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Publication numberUS20050122935 A1
Publication typeApplication
Application numberUS 10/968,326
Publication dateJun 9, 2005
Filing dateOct 20, 2004
Priority dateNov 6, 2003
Also published asDE60312994D1, DE60312994T2, EP1530325A1, EP1530325B1
Publication number10968326, 968326, US 2005/0122935 A1, US 2005/122935 A1, US 20050122935 A1, US 20050122935A1, US 2005122935 A1, US 2005122935A1, US-A1-20050122935, US-A1-2005122935, US2005/0122935A1, US2005/122935A1, US20050122935 A1, US20050122935A1, US2005122935 A1, US2005122935A1
InventorsChristophe Mangin, Romain Rollet
Original AssigneeChristophe Mangin, Romain Rollet
Export CitationBiBTeX, EndNote, RefMan
External Links: USPTO, USPTO Assignment, Espacenet
Methods and devices for managing a shared transmission medium
US 20050122935 A1
Abstract
There is disclosed a method and a device for managing a shared transmission medium, between a plurality of stations in a wireless local area network having an Access Point (AP). The AP transmits to all stations substantially periodic management frames, a SuperFrame being defined as the time period between two consecutives management frames. This SuperFrame is divided into a plurality of time periods and these time periods correspond to respective access schemes. This time division is performed according to a management information comprised in the periodic management frame. There is a first time period corresponding to a contention free access scheme which includes a Time Frame (TF) having at least one synchronous Frame Time Interval (FTI), and a second time period corresponding to a contention access scheme.
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Claims(15)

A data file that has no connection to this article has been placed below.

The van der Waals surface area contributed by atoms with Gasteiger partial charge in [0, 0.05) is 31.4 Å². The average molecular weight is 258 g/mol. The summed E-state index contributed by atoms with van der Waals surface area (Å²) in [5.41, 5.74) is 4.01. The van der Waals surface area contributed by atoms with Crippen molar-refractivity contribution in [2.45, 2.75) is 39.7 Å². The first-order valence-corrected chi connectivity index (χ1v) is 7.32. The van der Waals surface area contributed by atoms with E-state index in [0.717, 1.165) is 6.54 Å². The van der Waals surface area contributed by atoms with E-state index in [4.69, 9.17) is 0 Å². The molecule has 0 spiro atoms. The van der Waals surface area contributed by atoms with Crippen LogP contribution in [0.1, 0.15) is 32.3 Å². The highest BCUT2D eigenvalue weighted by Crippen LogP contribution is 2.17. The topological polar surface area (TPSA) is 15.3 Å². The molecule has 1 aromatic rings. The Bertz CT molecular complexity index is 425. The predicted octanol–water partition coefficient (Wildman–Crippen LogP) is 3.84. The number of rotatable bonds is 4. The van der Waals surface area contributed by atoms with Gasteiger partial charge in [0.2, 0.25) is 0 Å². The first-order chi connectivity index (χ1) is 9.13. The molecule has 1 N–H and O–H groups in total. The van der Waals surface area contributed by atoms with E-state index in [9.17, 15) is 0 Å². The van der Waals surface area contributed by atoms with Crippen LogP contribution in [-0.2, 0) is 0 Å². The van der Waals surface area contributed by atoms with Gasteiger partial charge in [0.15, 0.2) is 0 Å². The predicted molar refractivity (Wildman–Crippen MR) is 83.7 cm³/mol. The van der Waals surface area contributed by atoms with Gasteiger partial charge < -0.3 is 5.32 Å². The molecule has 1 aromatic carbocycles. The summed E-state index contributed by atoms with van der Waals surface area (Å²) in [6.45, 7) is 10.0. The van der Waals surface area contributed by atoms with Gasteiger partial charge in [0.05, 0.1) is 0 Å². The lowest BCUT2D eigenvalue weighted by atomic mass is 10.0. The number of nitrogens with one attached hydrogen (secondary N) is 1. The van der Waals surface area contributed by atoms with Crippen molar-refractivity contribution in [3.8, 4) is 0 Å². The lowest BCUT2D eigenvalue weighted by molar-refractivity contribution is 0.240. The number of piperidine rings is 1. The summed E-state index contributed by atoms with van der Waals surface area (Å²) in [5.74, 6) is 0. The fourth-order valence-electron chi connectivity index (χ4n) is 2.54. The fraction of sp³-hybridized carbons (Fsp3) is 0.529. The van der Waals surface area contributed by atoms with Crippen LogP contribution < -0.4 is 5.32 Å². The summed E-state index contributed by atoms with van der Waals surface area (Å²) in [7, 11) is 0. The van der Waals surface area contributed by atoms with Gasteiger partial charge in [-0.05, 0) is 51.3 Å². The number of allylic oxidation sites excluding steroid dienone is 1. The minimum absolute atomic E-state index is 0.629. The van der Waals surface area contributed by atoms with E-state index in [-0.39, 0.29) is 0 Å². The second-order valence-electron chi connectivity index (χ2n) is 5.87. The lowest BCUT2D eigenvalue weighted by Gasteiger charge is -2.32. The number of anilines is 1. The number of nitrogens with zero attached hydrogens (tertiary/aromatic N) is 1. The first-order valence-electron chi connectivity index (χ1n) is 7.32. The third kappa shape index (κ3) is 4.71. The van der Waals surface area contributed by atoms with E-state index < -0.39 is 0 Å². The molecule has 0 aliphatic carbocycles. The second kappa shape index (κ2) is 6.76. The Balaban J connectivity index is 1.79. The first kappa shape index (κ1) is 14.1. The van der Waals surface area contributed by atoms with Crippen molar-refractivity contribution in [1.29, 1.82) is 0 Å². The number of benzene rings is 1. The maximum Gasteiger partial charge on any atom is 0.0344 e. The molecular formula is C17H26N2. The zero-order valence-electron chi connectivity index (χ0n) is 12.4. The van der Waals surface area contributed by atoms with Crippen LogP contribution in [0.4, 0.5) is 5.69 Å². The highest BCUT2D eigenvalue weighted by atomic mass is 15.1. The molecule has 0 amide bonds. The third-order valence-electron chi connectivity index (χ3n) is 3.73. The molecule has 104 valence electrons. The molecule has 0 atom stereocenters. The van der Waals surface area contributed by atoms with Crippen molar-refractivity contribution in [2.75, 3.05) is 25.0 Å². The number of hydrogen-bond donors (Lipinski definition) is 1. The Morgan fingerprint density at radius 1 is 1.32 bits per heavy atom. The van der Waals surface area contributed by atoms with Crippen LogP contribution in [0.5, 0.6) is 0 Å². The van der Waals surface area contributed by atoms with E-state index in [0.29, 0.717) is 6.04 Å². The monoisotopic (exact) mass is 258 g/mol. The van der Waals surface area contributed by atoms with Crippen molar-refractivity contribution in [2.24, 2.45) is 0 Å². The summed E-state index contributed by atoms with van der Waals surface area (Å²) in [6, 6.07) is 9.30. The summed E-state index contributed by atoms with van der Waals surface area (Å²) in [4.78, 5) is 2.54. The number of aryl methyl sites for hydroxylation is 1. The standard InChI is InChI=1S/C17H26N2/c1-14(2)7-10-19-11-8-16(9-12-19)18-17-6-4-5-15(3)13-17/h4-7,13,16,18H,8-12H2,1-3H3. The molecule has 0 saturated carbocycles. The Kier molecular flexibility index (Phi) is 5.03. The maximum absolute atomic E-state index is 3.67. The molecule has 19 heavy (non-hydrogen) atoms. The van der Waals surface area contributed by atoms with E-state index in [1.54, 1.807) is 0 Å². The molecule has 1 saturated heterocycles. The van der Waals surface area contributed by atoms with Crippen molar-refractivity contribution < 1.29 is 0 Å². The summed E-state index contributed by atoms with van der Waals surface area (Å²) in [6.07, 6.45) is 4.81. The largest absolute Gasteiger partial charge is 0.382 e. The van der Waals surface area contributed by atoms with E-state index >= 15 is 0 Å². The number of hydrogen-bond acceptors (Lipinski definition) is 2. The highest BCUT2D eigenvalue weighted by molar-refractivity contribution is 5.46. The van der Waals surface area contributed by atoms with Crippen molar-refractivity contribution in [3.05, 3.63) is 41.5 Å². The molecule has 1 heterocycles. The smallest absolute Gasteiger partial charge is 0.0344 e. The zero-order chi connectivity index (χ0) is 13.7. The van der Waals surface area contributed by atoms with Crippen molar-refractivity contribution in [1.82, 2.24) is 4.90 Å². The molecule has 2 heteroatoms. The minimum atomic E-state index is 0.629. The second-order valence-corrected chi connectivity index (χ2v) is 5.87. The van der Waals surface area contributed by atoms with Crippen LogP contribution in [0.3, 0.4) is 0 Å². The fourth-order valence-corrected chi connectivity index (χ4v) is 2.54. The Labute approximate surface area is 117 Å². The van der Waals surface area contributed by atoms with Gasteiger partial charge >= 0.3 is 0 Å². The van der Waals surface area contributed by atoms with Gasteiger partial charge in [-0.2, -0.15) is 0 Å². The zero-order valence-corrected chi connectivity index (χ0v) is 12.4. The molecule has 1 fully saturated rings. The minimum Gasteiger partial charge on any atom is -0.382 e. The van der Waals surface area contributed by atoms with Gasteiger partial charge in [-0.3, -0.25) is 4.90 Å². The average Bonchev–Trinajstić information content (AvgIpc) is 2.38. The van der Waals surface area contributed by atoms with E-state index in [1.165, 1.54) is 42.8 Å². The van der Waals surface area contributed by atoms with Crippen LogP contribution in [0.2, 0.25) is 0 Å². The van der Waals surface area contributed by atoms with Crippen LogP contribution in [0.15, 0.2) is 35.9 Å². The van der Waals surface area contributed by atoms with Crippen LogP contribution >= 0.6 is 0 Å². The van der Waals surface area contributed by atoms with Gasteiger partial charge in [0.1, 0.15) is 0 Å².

1. A method for managing a shared transmission medium between a plurality of stations in a wireless local area network having an Access Point (AP), the method comprising the steps of:
said AP transmitting to all stations substantially periodic management frames, a SuperFrame being defined as the time period between two consecutives management frames,
splitting said SuperFrame into a plurality of time periods, which time periods correspond to respective access schemes, according to a management information comprised in said management frame, said SuperFrame comprising:
a first time period corresponding to a contention free access scheme,
a second time period corresponding to a contention access scheme,
wherein said first time period comprises a Time Frame (TF) having at least one synchronous Frame Time Interval (FTI).
2. The method of claim 1, wherein the TF comprises a set of a given number N of consecutive FTIs, each FTI having a same duration D.
3. The method of claim 2, wherein N and D are fixed on a per SuperFrame basis.
4. The method of claim 2 or 3, wherein N and D of each synchronous FTI of the SuperFrame are comprised in the management information, transmitted by the AP to the stations.
5. The method of claim 4, wherein N and/or D of FTIs are determined by the AP for each SuperFrame, each according to a respective algorithm running in the AP.
6. The method of claim 5, wherein the algorithm of the AP takes into account transmission requirements received from the respective stations, in order to determine D and/or N.
7. The method of any one of the preceding claims, wherein the TF is located at the beginning of the Superframe, directly after the management frame transmission.